3. My two older kids with the demasked wing.
4. The wing and stab with decals in place.

Note for the decals I print my own on micromark decal paper using a laser printer (be careful to print only after the printer is cool... hot printing equals disaster). The decals are sprayed with a heavy coat of artist's fixative before use. Before decal application I apply a coat of solvaset to the surface so that the decal softens and sets into the woodgrain. Next I will put on a final coat of minwax and start the boom assembly. I may have to do some sanding to lighten the boom some before it is ready. BTW leeper...how much do your booms weigh in their raw form?

Last: I noticed the leeper mentioned lengthening the TMA to compensate for a less dihedral relative to Jugs I..... what is the theory behind this move? I ask because I think my tips are about 2 mm lower than the plan shows.

B
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Tmat
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« Reply #83 on: January 29, 2010, 12:28:54 AM »

That looks great Bernard! And really cute kids too!

Tony
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sweepettelee
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« Reply #84 on: January 29, 2010, 01:15:41 AM »

Yeah Tony, Bernie has his own set of fetchermites like your nephew & niece! [or not...] Dittos to Tony's kudos on the appearance, too!

Bernie, I will have to make a guess at the raw boom weight, as I buy Stan Kits remember? They come with generic bodies that have boom attached and hinged to pod. Ready to roll after sizing and shaping, you see. I have a slightly bigger carbon boom that weigh 5.5g from another source. So my best guess is Stan's weigh 4.5-5g @ full 24" length, tapering from .26>.188, which he sands some.

Not sure where you got the idea about boom vs d'dral changes from SW36D-1 to -2. As close as I can tell, both of them have same d'dral of 3.37/tip [23deg] and .91/main [5.5deg]. I did lengthen -2 TMA to see if recovery and glide might be better. My analysis is: yes to the recovery, and it likely helps the glide as well as longitudinal stability. [thanks to Prof Mark D for that tip! Smiley] Oh and the CG went rearward to 2.37"[60mm], which has opened up the climb spiral, getting higher than my shorter ones. A win-win situation so far. Keeping fingers crossed!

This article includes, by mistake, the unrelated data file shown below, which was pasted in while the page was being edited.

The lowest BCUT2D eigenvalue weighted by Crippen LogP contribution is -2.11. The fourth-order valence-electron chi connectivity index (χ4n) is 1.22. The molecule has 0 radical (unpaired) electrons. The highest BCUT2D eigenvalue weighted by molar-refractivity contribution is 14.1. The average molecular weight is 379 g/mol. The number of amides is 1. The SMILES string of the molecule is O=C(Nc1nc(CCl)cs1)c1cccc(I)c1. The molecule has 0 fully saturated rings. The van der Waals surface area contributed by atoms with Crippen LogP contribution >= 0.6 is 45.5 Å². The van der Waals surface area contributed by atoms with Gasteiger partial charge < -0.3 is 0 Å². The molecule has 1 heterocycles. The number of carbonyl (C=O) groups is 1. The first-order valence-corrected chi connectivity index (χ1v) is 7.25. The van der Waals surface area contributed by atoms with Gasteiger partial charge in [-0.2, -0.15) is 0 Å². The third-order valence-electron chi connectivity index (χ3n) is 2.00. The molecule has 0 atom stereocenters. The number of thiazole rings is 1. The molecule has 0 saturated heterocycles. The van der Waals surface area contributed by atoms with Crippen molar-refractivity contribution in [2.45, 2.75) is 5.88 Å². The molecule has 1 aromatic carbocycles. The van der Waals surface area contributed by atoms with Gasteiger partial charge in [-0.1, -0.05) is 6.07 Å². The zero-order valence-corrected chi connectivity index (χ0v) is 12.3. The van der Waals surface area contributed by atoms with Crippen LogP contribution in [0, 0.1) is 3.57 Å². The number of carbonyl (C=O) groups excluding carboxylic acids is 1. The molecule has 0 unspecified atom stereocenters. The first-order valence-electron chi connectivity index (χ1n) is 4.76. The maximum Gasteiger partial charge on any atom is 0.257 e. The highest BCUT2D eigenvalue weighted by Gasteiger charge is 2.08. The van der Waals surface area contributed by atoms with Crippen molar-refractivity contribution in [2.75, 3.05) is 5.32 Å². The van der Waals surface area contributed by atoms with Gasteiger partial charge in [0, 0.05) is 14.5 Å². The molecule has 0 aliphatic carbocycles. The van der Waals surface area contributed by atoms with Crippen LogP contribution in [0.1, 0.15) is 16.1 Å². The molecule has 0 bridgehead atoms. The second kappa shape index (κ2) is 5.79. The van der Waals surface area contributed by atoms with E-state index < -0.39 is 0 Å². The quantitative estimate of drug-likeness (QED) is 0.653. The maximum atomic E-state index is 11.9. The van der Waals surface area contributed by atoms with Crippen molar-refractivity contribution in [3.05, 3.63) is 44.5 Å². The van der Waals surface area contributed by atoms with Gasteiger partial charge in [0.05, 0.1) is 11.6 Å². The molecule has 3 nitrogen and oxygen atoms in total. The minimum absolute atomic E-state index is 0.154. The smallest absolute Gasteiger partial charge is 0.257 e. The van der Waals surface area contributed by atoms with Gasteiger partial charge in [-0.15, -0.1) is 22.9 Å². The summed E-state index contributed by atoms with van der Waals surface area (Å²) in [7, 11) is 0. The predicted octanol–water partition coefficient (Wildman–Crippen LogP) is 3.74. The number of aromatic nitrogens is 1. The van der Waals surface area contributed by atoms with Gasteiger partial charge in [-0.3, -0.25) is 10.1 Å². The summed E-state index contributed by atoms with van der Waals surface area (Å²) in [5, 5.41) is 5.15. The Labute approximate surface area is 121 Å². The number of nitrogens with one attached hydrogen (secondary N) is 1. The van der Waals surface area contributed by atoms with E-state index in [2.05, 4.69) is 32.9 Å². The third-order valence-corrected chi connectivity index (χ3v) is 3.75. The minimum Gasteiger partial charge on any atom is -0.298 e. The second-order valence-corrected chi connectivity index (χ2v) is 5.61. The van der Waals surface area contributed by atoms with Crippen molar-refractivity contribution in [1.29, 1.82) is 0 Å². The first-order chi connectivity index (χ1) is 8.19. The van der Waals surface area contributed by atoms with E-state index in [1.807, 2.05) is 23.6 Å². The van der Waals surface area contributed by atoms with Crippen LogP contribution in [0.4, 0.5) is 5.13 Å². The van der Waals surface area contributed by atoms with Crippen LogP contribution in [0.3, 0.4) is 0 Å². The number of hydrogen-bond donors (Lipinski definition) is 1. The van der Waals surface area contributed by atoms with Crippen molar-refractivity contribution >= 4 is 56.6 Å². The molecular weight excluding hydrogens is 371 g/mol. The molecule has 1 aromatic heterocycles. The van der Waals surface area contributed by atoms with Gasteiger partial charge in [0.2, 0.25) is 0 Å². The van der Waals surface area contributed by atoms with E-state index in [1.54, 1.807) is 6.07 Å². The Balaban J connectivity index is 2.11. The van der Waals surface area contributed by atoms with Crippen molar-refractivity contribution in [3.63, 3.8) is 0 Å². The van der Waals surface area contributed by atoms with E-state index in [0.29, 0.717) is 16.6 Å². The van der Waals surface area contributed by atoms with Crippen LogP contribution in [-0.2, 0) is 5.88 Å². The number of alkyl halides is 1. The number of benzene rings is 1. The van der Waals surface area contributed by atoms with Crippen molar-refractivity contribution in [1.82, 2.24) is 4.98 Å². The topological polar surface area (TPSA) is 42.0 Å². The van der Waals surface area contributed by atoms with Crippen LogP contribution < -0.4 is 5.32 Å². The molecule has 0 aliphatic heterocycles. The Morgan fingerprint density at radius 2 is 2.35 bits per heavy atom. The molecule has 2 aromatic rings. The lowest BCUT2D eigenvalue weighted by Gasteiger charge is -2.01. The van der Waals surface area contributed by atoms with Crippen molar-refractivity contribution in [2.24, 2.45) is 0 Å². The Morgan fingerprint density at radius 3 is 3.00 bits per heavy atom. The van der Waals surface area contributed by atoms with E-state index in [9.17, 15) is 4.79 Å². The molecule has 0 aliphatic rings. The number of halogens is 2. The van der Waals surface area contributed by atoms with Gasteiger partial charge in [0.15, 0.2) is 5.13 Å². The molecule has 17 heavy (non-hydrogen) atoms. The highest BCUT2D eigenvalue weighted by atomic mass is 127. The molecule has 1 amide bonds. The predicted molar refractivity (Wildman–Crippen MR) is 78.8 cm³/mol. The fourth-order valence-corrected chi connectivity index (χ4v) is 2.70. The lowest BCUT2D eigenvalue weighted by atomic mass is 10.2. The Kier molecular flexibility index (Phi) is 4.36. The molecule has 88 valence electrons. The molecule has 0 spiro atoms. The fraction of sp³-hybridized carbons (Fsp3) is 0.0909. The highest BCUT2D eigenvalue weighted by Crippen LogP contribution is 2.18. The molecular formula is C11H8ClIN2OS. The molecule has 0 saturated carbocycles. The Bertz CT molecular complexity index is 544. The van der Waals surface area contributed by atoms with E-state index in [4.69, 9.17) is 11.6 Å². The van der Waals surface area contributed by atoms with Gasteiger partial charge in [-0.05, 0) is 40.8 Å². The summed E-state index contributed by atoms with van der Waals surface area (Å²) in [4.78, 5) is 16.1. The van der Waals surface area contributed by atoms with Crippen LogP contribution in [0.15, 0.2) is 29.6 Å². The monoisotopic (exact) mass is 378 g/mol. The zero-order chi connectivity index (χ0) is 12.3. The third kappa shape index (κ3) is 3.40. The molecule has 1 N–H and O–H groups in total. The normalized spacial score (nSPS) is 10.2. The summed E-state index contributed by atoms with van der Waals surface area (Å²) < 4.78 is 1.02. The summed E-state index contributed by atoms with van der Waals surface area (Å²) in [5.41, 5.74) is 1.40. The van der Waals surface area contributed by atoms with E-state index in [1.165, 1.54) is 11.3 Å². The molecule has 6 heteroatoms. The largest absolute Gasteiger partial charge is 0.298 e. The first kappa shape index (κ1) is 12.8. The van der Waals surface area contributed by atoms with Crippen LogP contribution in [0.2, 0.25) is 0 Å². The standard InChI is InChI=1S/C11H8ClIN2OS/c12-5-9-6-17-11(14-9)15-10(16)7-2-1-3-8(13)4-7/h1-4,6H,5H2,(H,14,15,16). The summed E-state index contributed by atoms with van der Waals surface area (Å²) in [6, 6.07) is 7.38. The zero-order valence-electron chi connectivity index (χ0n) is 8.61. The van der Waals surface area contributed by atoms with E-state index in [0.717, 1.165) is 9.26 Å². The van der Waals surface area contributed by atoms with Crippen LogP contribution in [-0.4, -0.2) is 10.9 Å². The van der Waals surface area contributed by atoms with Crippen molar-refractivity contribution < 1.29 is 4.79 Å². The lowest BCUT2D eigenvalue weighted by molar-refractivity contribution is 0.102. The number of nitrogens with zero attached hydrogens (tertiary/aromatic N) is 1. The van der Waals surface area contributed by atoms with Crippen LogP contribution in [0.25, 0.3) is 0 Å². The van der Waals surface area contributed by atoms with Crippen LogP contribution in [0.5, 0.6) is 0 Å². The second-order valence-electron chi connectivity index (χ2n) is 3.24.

Finally, if your tip d'dral is down by that much, you might ultimately want to razor-saw cut near tip joint & crank it up some. Bob White told us long ago, " Dihedral is like money in the bank. You can seldom have too much"!

Ciao,
Leeper
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Tmat
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« Reply #85 on: January 29, 2010, 08:57:10 AM »

Just my 2 cents (which might be overstating it) 2 mm less dihedral is likely not going to be noticeable Bernard. I'd try it as is for now. You can cut it apart later if need be. I do, however agree with Leeper that Dihedral is (in the words of Doug Galbraith) "Cheap"! Grin It's hard to have too much, and most people use too little.

How did you end up with less dihedral by the way? If your span is slightly shorter than the plan dimensions, you might still have the correct angles. Might want to check that.

Tony
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« Reply #86 on: January 30, 2010, 06:37:29 PM »

Hi All,

Close to the finish line now...

1. Shot of my stab sanding jig in action.
2. Stab assembly jig
3. Pivot block sanding .... I used a piece of sticky sandpaper wrapped around my tapered boom a few inches down from where the pivot block attaches (to compensate for the thickness of the sandpaper.
4. Pivot block ready to attach.
5. The model ready for DT setup...still needs flourescent paint on the fin and tips. Francis modeling.
6. Another shot this time with Hele modeling.

Total weight is 71 grams balanced at 50% (9 grams of clay).

After the fluorescent paint, DT spring, sandpaper patches and wing counterweight etc. she will be 73 or 74 grams AUW.